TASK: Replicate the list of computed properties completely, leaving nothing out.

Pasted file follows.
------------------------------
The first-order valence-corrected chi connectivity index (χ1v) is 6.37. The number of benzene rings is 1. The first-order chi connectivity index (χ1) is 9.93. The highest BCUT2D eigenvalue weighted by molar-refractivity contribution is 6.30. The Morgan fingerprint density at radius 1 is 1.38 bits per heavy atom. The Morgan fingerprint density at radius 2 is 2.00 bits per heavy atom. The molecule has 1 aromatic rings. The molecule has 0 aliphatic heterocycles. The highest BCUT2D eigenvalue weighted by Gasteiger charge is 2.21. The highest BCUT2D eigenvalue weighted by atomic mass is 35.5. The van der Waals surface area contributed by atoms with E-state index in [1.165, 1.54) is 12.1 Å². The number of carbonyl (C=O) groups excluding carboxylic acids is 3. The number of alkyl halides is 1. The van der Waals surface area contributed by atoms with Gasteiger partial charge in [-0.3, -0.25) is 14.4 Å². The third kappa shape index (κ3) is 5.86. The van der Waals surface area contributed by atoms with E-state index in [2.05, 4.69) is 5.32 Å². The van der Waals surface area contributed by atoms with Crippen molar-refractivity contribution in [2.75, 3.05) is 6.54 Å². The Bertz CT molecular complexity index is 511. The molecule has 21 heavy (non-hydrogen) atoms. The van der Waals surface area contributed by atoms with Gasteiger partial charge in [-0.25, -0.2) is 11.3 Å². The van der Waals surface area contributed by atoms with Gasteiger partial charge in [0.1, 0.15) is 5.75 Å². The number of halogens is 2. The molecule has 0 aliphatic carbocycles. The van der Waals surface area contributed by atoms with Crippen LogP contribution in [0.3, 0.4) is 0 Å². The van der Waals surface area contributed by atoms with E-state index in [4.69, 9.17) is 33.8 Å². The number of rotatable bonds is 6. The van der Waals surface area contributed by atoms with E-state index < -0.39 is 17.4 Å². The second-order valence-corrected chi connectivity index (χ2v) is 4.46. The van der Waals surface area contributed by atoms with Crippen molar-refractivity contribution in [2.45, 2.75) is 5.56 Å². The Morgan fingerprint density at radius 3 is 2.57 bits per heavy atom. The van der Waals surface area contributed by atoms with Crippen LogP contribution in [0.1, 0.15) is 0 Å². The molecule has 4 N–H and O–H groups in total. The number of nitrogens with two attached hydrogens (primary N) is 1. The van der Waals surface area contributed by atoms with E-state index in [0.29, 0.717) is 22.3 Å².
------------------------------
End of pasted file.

The first-order valence-corrected chi connectivity index (χ1v) is 6.37. The number of benzene rings is 1. The first-order chi connectivity index (χ1) is 9.93. The highest BCUT2D eigenvalue weighted by molar-refractivity contribution is 6.30. The Morgan fingerprint density at radius 1 is 1.38 bits per heavy atom. The Morgan fingerprint density at radius 2 is 2.00 bits per heavy atom. The molecule has 1 aromatic rings. The molecule has 0 aliphatic heterocycles. The highest BCUT2D eigenvalue weighted by Gasteiger charge is 2.21. The highest BCUT2D eigenvalue weighted by atomic mass is 35.5. The van der Waals surface area contributed by atoms with E-state index in [1.165, 1.54) is 12.1 Å². The number of carbonyl (C=O) groups excluding carboxylic acids is 3. The number of alkyl halides is 1. The van der Waals surface area contributed by atoms with Gasteiger partial charge in [-0.3, -0.25) is 14.4 Å². The third kappa shape index (κ3) is 5.86. The van der Waals surface area contributed by atoms with E-state index in [2.05, 4.69) is 5.32 Å². The van der Waals surface area contributed by atoms with Crippen molar-refractivity contribution in [2.75, 3.05) is 6.54 Å². The Bertz CT molecular complexity index is 511. The molecule has 21 heavy (non-hydrogen) atoms. The van der Waals surface area contributed by atoms with Gasteiger partial charge in [-0.25, -0.2) is 11.3 Å². The van der Waals surface area contributed by atoms with Gasteiger partial charge in [0.1, 0.15) is 5.75 Å². The number of halogens is 2. The molecule has 0 aliphatic carbocycles. The van der Waals surface area contributed by atoms with Crippen LogP contribution in [0.3, 0.4) is 0 Å². The van der Waals surface area contributed by atoms with E-state index in [4.69, 9.17) is 33.8 Å². The number of rotatable bonds is 6. The van der Waals surface area contributed by atoms with E-state index < -0.39 is 17.4 Å². The second-order valence-corrected chi connectivity index (χ2v) is 4.46. The van der Waals surface area contributed by atoms with Crippen molar-refractivity contribution in [2.45, 2.75) is 5.56 Å². The Morgan fingerprint density at radius 3 is 2.57 bits per heavy atom. The van der Waals surface area contributed by atoms with Crippen LogP contribution in [0.1, 0.15) is 0 Å². The molecule has 4 N–H and O–H groups in total. The number of nitrogens with two attached hydrogens (primary N) is 1. The van der Waals surface area contributed by atoms with E-state index in [0.29, 0.717) is 22.3 Å².